Aug 20, 2001
Ste. Genevieve, MO to St. Louis MO
Saint Genevieve was the first permanent settlement on the West Bank of
the Mississippi River and
(like all of the West Bank) is of French heritage.
It's proud of its past and goes to great lengths to keep it alive with
carefully restored houses
and a number of annual events including a King's Ball (period custome encouraged), the Lafete Francaise French Festival
(this is a 3 day moving festival that starts in St. Louis, continues to
Ste. Genevieve and ends in Cape Giradeau),
Bastille Days and Jour De Fete. Rest assured, however, that most residents break with their French roots
and bathe at least monthly.
Above is Creole House, the B&B where we spent the night. On the porch are Royce and Marge, two hardworking inn keepers.
Oriented toward the upscale St. Louismarket, Creole House is more like a B&B then a traditional inn.
No doubt about it...these guys were willing to go any amount of trouble
(including laundry and the loan of maps)
to make their guests happy.
Above are two of Ste. Genevieve's greatest treasures: the Church of Ste. Genevieve on left, and The Bolduc House on the right.
Don't know much about the church except 1)it's treasured locally 2)it's
beautiful and 3)it has a button in the lobby
that can be pressed for audio tours except when the cranky maintenance
man turns it off.
Sadly it was turned off when we were there. I know a little more about
The Bolduc House, built in 1770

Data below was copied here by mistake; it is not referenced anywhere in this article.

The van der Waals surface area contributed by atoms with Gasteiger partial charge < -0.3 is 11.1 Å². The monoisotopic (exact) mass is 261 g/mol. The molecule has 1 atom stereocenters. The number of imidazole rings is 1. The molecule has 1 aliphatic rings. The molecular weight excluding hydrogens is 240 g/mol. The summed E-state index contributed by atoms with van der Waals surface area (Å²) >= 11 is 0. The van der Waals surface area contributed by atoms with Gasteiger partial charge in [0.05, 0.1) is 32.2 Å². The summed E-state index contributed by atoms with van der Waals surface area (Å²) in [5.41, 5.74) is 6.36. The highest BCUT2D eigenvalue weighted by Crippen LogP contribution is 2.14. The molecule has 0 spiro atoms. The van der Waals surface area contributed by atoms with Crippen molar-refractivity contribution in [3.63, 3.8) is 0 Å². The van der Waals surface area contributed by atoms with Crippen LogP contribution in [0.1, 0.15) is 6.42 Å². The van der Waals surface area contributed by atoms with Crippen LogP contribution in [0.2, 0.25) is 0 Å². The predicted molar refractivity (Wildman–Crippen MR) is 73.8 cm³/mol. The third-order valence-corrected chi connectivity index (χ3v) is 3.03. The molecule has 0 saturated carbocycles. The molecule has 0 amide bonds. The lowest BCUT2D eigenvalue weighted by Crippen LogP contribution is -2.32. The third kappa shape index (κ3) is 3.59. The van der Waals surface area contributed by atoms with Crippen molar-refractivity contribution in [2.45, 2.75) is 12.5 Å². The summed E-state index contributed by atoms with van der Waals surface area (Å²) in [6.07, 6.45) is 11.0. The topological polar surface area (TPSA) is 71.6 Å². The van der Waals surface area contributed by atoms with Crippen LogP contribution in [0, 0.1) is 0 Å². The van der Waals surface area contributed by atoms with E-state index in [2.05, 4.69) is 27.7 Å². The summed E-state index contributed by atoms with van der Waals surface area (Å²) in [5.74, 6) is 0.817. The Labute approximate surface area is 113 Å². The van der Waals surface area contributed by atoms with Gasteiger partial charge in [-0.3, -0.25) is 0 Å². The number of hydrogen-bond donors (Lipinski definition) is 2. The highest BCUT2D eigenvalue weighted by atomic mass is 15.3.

and (apparantly) regarded as the most authentically restored creole house
in the nation.
What's a creole house? As far as I can tell, the term "creole architecture"
as used here means vertical logs,
a heavy timber frame combined with an infill made of brick (briquette entre poteaux)or a mixture of mud, moss and animal hair called bousillage
The timber frame incorporated French joinery i.e., angle braces that are
extremely steep, running all the wayfrom sill to plate
and used only wooden pegs to hold pieces in place. I would know more about
the house or just what Creole
Architecture were but the tour was given by an 8th grader who viewed her
job was to recite letter-by-letter
(or as close as her braces allowed) a pretty unimpressive script that described
the house outside any context.
Fire! We happened to right in front of the Volunteer Fire Department (only
one there is) when the alarm went off.
It was impressive to watch how quickly a bunch of guys arrived from their jobs in private vehicles,
most carrying scanners, and jumped into the engines. I think they probably
had 4 engines on the road in 3 minutes.
This is Keith Espelien showing off his beautiful Ducatti 996. Bought in
January and with just over 1,000 (s)miles on the clock
the bike is in absolutely showroom condition.
The Ste. Genevieve-Modoc Ferry. Flash your lights, the ferry comes, pay your $3 and in 10 minutes you're in Illinois.
The bike needed a 600 mile service so we headed back over the Mississippi
again to St. Louis, home of the nearest BMW dealer.
On the left is the entrance to Union Station. I don't think it has any
trains, but it *does* have some nice shops and restaurants.
On the right is a St. Louis police trike.